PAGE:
On June 25, 2016, the Long March 7 rocket, China’s largest space launch vehicle to date, blasted off from Wenchang, Hainan to a successful maiden flight. With a Low Earth Orbit (LEO) payload of 13.5 tons, the CZ-7 is China’s new medium space launch rocket (the heavy Long March 5 will have its first flight later this year as well). In addition to that nice milestone for China’s space program, the CZ-7 carried three important payloads in its cargo.
Tianyuan 1 is China’s first satellite to satellite refueling system. The National University of Defense Technology said that data and video from the Tianyuan showed the refueling system to be a success. In orbit refueling of satellites can save money by enabling satellites to continue using their chemically powered thrusters to avoid reentry into the atmosphere, as well as reposition themselves for new missions or to avoid space debris.
Space debris, rubble generated from satellite collisions and other space junk, is a longstanding menace to manned space mission and satellites (China has especially been criticized for a 2007 anti-satellite test that may have doubled the number of space junk objects). The Aolong 1 (translated to Roaming Dragon), is a collaboration between the Harbin Institute of Technology and Chinese Academy of Launch Technology. It is a small satellite with a robotic arm that will be used to push space debris into a decaying orbit, so that it eventually reenters the atmosphere and burns up. There have been somewhat hyped space warfare and sabotage concerns, but the Aolong 1 could face legal problems outside of any context of war; space debris, legally speaking, is still the property of the country or organization which launched it, so pieces of, say, a defunct Russian satellite would still belong to Russia. It would be a monumental task to figure out which pieces of space debris belong to which nation.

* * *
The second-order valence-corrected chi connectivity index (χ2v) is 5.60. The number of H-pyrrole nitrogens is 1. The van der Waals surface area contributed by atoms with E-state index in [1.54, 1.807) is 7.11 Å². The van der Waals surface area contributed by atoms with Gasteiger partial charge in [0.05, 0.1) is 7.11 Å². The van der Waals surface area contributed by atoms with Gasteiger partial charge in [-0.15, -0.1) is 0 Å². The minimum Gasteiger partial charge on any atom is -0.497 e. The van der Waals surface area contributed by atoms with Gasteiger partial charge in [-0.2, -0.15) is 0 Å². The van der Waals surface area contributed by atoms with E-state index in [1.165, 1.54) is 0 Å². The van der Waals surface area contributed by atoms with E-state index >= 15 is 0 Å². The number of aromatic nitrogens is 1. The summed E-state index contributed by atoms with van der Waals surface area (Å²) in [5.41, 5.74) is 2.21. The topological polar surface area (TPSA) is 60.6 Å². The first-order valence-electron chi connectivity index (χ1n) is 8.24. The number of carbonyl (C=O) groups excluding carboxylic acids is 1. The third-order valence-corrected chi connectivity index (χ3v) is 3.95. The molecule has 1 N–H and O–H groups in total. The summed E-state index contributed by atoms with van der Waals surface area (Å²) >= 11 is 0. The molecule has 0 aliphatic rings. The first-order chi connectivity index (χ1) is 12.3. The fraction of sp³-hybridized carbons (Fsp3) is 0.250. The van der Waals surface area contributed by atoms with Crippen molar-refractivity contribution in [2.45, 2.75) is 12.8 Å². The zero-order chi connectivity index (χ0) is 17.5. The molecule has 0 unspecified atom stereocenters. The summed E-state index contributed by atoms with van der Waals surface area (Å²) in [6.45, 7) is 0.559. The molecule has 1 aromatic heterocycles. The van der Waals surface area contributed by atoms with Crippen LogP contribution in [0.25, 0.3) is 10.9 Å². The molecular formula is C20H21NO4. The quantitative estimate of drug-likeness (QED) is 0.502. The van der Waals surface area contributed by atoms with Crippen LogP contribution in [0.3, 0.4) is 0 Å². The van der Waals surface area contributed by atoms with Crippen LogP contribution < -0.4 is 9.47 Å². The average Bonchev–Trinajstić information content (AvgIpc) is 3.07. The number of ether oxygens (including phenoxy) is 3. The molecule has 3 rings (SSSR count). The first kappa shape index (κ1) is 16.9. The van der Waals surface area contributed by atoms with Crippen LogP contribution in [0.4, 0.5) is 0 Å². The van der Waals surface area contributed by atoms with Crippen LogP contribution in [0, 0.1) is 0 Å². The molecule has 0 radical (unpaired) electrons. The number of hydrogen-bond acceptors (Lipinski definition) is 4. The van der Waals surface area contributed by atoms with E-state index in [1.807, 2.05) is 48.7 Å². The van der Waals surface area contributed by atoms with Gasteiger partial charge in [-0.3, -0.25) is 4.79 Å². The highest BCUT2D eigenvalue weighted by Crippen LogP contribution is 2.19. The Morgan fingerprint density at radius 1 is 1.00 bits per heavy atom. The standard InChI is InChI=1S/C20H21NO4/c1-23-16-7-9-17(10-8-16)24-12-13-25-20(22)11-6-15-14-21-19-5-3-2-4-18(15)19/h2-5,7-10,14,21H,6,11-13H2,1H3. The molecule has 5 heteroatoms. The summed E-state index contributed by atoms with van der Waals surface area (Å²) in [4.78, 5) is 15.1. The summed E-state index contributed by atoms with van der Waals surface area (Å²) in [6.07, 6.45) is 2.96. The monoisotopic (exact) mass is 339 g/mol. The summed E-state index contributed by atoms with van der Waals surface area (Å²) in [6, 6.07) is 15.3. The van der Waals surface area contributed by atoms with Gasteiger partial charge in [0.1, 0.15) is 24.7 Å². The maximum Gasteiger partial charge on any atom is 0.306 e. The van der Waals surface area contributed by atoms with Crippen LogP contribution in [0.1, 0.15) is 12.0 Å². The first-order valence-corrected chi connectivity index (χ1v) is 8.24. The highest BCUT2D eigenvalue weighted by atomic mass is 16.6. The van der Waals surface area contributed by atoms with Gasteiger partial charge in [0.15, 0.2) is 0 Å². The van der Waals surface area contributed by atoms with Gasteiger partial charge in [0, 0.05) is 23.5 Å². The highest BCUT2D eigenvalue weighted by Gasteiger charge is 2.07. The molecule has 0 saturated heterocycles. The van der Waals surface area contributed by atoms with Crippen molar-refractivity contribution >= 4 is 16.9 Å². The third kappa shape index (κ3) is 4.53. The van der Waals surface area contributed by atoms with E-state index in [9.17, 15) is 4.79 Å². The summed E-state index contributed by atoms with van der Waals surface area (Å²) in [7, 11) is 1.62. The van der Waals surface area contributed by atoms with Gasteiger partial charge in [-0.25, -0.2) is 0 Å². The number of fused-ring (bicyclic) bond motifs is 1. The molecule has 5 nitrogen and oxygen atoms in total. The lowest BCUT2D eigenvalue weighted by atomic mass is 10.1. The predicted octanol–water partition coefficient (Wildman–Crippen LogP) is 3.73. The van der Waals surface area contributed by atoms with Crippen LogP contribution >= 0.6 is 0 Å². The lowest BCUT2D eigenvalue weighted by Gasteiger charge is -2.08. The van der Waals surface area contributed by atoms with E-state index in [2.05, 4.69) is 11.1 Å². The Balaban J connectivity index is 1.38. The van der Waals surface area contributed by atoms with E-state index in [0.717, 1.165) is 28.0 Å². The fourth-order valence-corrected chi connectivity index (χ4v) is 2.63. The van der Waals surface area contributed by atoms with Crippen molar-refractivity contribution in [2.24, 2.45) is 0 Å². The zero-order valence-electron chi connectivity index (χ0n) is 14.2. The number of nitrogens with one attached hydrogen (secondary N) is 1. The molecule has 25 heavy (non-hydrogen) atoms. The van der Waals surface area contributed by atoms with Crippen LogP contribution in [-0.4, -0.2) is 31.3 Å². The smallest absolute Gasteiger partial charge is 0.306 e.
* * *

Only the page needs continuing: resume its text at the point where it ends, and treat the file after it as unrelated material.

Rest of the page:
Looking to the future, the Long March 7 also carried a sub-scale version of China’s next manned spacecraft, the Next Generation Crewed Vehicle (NGCV). The capsule successfully landed in Inner Mongolia after 24 hours. The NGCV is expected to be similar in size and capacity to the U.S. Orion, carrying about 5-7 astronauts per capsule. It comes in two versions, a 14 ton vehicle for LEO operations, and a 20 ton version for deep space operations such as lunar missions, and 21 days of independent operation.
Each of these efforts is notable, but China’s space march didn’t stop there. In other Chinese space news, the Tiangong 2 space station is undergoing its final rounds of testing before its launch latter this year in mid September. The Tiangong 2, which will replace the older Tiangong 1, is a one module space station outfitted to study long term human space habitation, and additional space to conduct experiments in. It will be followed by the manned Shenzhou 11 mission in mid October, delivering the taikonauts who will stay in the Tiangong 2 for 30 days.
You may also be interested in: China’s Space Station Plans in Powerpoint: A Closer Look at Tiangong 3